In the 1920's, if you lived in St. Louis, the best place to shop for a new car was probably along Locust Avenue.  Just a short distance east of downtown, Locust was home to many of the areas biggest auto dealers, including Ford, Packard, Maxwell, Moon, and others. The Horseless Carriage Club of Missouri, and Hilliker Corporation, recently held ceremonies to dedicate historic plaques honoring the marques that were sold from many of the buildings still standing on Locust.  The weather was perfect for this year's event, which was held on October 15, 2005. It was a great excuse to get out and see some cars that are very seldom shown.  Each building had at least one example of the marques that were originally sold from these buildings, although relatively few of my photos show the actual cars, because my battery went dead about 30 minutes into the proceedings.  By chance, I happened to be back in the neighborhood the next day, with a recharged battery to finish photographing the buildings.  That was unfortunate, as I missed out on photographing the magnificent black Marmon V-16, the cute little red Maxwell roadster, and the slippery Chrysler Airflow that all showed up for this special event.  Still, I was able to squeeze out quite a few pics, as you'll see below.

The Tow Truck

The event kicked off at about 11:00, as this 1947 Nash Towtruck pulled the Horseless Carriage Club's podium down the street, complete with a 4 piece trombone band, which goes by the name of "The Boneheads" in tow. 

Getting ready at the podium are at left, Peter Bitzer, President of the HCCMO, and on the right, Gerald Perschbacher, who is on the HCCMO's Board of Directors, and also a frequent contributor to Old Cars Weekly Magazine, from Krause Publications.  In the background, you can see the Boneheads getting warmed up...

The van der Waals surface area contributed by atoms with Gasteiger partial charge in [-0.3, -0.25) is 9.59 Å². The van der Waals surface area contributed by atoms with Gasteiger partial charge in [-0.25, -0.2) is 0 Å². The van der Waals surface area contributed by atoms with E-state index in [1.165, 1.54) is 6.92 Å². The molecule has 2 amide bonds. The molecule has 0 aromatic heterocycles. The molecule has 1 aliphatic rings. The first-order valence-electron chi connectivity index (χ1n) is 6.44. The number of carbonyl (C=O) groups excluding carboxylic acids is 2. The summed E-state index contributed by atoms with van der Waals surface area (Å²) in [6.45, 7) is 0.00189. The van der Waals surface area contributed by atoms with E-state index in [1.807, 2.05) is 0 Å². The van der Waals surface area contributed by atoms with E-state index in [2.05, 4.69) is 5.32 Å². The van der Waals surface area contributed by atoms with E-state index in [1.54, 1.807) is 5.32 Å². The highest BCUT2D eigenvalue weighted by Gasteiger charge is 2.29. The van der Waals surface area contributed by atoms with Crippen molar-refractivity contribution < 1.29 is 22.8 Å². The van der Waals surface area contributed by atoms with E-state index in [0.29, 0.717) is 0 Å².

The Stearns Knight Building

One of the events hosts was the Charles Motor Car Co., which is a classic car dealership operating out of the old Stearns-Knight Building.  Note the near perfect 1958 Cadillac Fleetwood inside the showroom... Here's what the newly dedicated plaque tells us about the building:

"This structure was originally the dealership building in St. Louis, for the Stearns-Knight automobile. Over the years, it also housed dealerships for the Stutz, Lexington, Gardner and Inter-state automobiles and the Hug truck.

The Stearns, built in Cleveland, Ohio, commencing 1901, became the Stearns-Knight in 1912, when it acquired the first American license to manufacture the Knight engine. The Knight, a sleeve-valve motor, known for its quietness, was often called the "Silent Knight". George W. Booker, of the St. Louis agency became president of Stearns Knight in 1916, when Frank B Stearns retired at age 37. Mr. Booker was succeeded in 1925 by John North Willys of the Willy-Overland Co. Stearns Knight production ceased in 1929.

The Gardner automobiles were manufactured in St. Louis from 1920 through 1931 at Rutger and Main Streets. The Hug truck was manufactured at Highland, Illinois from 1921 to 1942."

The Car Show

On the other end of the street in a vacant lot that was once home to other auto dealerships, an impromptu car show cropped up with some real gems on display.  That little Model T with custom body work, showed off some very formal coachwork, and appeared to be a very solid survivor, even if some of the horse hair was poking through the driver's seat... It could be yours for $15,000, and created quite a buzz... Chances are good that it has been sold since this photo was taken. 

The neat little 1941 Desoto was sporting a fresh restoration, and had a mint original interior. In the background, you may notice there is a restored Mercury ragtop.